28 SEPTEMBER 1867, Page 4

mutiny could hardly be suppressed. tary principle as would threaten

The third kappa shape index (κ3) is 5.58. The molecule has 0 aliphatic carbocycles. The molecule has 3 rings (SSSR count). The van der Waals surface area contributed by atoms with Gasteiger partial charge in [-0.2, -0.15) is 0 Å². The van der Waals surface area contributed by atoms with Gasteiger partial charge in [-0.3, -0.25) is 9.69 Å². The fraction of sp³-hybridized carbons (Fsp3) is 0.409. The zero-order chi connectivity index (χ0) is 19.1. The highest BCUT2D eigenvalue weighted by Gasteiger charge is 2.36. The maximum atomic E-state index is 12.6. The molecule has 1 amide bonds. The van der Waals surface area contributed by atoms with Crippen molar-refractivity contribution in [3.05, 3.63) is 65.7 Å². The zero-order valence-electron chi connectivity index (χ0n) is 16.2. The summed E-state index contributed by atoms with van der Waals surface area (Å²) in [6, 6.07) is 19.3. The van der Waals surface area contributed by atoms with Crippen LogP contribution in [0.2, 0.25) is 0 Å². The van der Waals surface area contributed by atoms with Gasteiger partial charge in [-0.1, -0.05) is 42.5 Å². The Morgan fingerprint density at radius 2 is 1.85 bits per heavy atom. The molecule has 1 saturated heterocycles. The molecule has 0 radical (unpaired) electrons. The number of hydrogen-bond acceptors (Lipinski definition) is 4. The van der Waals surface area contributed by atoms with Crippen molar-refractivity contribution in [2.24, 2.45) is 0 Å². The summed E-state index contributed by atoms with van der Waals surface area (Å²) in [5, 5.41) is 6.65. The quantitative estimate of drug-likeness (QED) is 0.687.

the Established Church of Still, Mr. Disraeli is a man of inexhaustible enterprise, and England. That should be, and doubtless would be, his line of he very well knows that, whether or not the Residuum argument, if he attempted anything of the kind. He would could be manipulated for a few years in a Tory sense or not, maintain that to preserve the principle of established Churches, his own reputation as a statesman depends on his being able at any price would be a Conservative measure, and that it to do something more and better than that. No one knows could not be done in Ireland except by equitable division.. better, for instance, that the statesman who should perma- But even if he succeeded thus far, we can hardly believe nently attach Ireland to the Crown would have a position, such that he would ever succeed in persuading the landed gentle- as no Reform minister could achieve, and that Ireland is not men to legislate for Irish land in any sense threatening to. to be attached by the Tory prescriptions of an alien Establish- English landowners. If on that point they have no conviction, .ment and English tenure laws. He may also think it not im- they are utterly without conviction on all political subjects.. possible that his followers, though they may have smoothed But, there at least, they have a conviction, and something the way for their last year's votes by persuading them- more,—a will. selves that the residuum will be Tory, will become sensible Our conclusion is, then, that on Ireland, if on any subject, of a new and modifying influence in the moulding of Mr. Disraeli must seek for a fresh store of Radicalism in his their political opinions, directly the inevitable popular supporters. There, alone, is sufficient occasion for a great appea2 leaven begins to work. Even Tories who have voted for to them to lay aside superficial prepossessions, and lay the axe, -democracy in the hope that the democracy would be Tory, may if it be possible, to evils of many centuries' growth. There begin to feel that it will be well to popularize their Toryism a alone has a sufficiently telling appeal to the dull imagine- little before testing the new power. It would be a great thing tions of Englishmen been made' in these mad but most expres- before appealing to the new constituencies in the name of a sive Fenian exploits. But we doubt much if Mr. Disraeli has. Tory regime, to show them that even a Tory re'gime would meet a chance of success with his unmanageable party. If he has, the people half way. Then, in the ease of Ireland, Mr. we should think better of the recent Tory converts than we Disraeli would have exactly the kind of excuse for such an do. We should believe them really capable of a great effort appeal to his followers to lay aside everything like prejudice to strip off fierce class prepossessions for a national purpose. which he would need. Here is a country which after sixty- But if Mr. Disraeli were really to play this high game it would seven years of union with England, is still willing to spend TOPICS OF THE DAY. blood and life and money profusely, merely to express in a dramatic form its hatred of England. What can be more MR. DISRAELI'S "ITNEXHAUSTED RADICALISM." disastrous to the nation than this f If ever there were, lu R. FORSTER'S pregnant hint the other day at Bradford, not only a good excuse, but a deep and sufficient reason for 1 that it might be possible for Mr. Disraeli to make yet stripping off surface prejudices and trying to arrive at further drafts on the store of "Unexhausted Radicalism " in some vital cure, this is it. Mr. Disraeli could point the Tory party, is well worth a little consideration. As for out to his party, too, with far more truth than he did in the Mr. Disraeli himself, we all know that he has not only unex- case of Reform, how truly Conservative a task it would be to hausted, but inexhaustible stores, not only of Radicalism pacify Ireland,—how great would be the glory of the Con- and Toryism, but even of Whiggism itself, if it were ever the servative party if, by any sacrifice of their own preconceived least worth his while to draw upon them. There is no part in ideas, they could really effect this. To do so would double the political world Mr. Disraeli would not play with exceeding the power of England abroad, and probably vastly increase ability and adroitness, if occasion came up. And no doubt, if her prosperity at home. Undoubtedly, Mr. Disraeli would he has a private political taste in any direction, it is for the not find it very difficult to prove in the most demonstrative exciting game of rising on the heads of the people into a posi- manner that the case of Ireland is a case for very urgent lion in which he could dictate to the aristocracy, and beat remedy, for very great party sacrifices, for a huge effort of down the squirearchical pride of the classes who are " con- self-denial and self-control. soiled up to their pockets, acred up to their chins." If But the great, the enormous difficulty for Mr. Disraeli, con- the only condition of further display of Tory Radicalism were sista in this,—that the two political questions without deal- the state of Mr. Disraeli's own political convictions, we may ing with which any attempt to pacify Ireland would obviously be sure that we should have a fresh surprise before another be sheer trifling,—the Irish Church question, and the Irish land session is over. question,—are the very questions on which the Tories entertain But the conditions of the case are far otherwise. Mr. not merely prejudices, but passionate beliefs. Take the case Disraeli cannot do anything without a steady following. He of Sir Thomas Bateson, whop.though he had proclaimed him- has already made a very large proportion of his followers feel self "opposed to sudden and organic changes," voted, we exceedingly foolish, and some of them feel anything but de- believe, steadily with his party last session. Yet, the other day, serving of their own self-respect. And he has accomplished at the Social Science Congress, at Belfast, when Lord Dufferin what he has by persuading the majority that the democratic only expressed his private opinion that it would be right to instrument he has apparently manufactured will really be sus- divide the Irish Church endowments fairly amongst the great. ceptible of thoroughly Conservative and even Tory uses. He religious bodies of Ireland, Sir Thomas Bateson rushed Irony has convinced them, or at least given them an excuse for the meeting, and resigned his post as one of the Vice-Presi- half believing and half hoping, that their own old views of dents of the Congress. Again, Mr. Henley himself, who domestic and foreign policy will be, not threatened, but rein- almost carried the Tory Reform Bill, is one of the stiffest forced by the coming change. The 'residuum,' he has told them, Conservatives on Church questions in the House of Commons. would more than counterbalance the Radical influence of the To lose the support of the English clergy, too, would be a ate of the working-men ; they will be manageable both by terrible risk for Mr. Disraeli, and an attack on the Irish wealth and prestige ; and thus the policy of the country under Church,—" confiscation," as they would call it,—would un- the new regime will not be less Tory, but more so than ever, more doubtedly disgust the English clergy beyond measure with disposed to adopt the old hereditary views of its lords, its their Tory leader. Perhaps Mr. Disraeli does not himself squires, and its clergy,—less inclined to believe in the new think very highly of this "Semitic element" in English lights of Manchester and Birmingham. It is, therefore, opinion, but he well knows its value as an electioneering obvious that the Tory rank and file will come back to Perla- power. It is scarcely doubtful, too, that in any enterprise ment with a restless and jealous desire to test the truth of such as should trench on the rights of the Irish Church or this theory. They will come back with a little suspicion Irish landowners, Mr. Disraeli would lose half his colleagues, rankling in their hearts as to whether it is a true theory,—with if not more than half his supporters. Mr. Gathorne Hardy rather angry resolves not to be themselves made the instru- was very long-suffering last session, but the nominee of the ment of the Radical policy they detest, after having conceded English country rectors would scarcely suffer that. Lord. a reform which they were told would not promote Radicalism. Derby himself has rather exalted views on both subjects. a And this would be a dangerous mood in which to attempt is questionable if Mr. Disraeli could retain any colleague another operation on the Tories of that delicate sort which but Lord Stanley in a policy of this hazardous and adven- this great political surgeon performed so artistically last ses- turous nature. It is barely possible that he might make sion. Mr. Disraeli was then permitted to cup them, on the it clear to some of his party that if they did not con- understanding that if they submitted they should not only not sent to divide the endowments of the Irish Church amongst be debarred their port wine, but permitted even to drink more the various Churches, the secularization of the whole would port wine and better than before. If the very first result were be inevitable ;—and that as a result of such secularization, to stint them in their favourite political beverage, the cries of there would be imminent danger of such a victory for the Volun- obviously be the duty of all true Liberals to help him cor- .dially, whatever they may think of his personal motive. He cannot play it without honestly convincing a great part of the Tory party. And if he could effect that, we should owe so much to men who could thus throw off deep-rooted pre- judices for a great national end, that we should be bound to aid them, and accept, with whatever dislike and distrust, their strategical leader.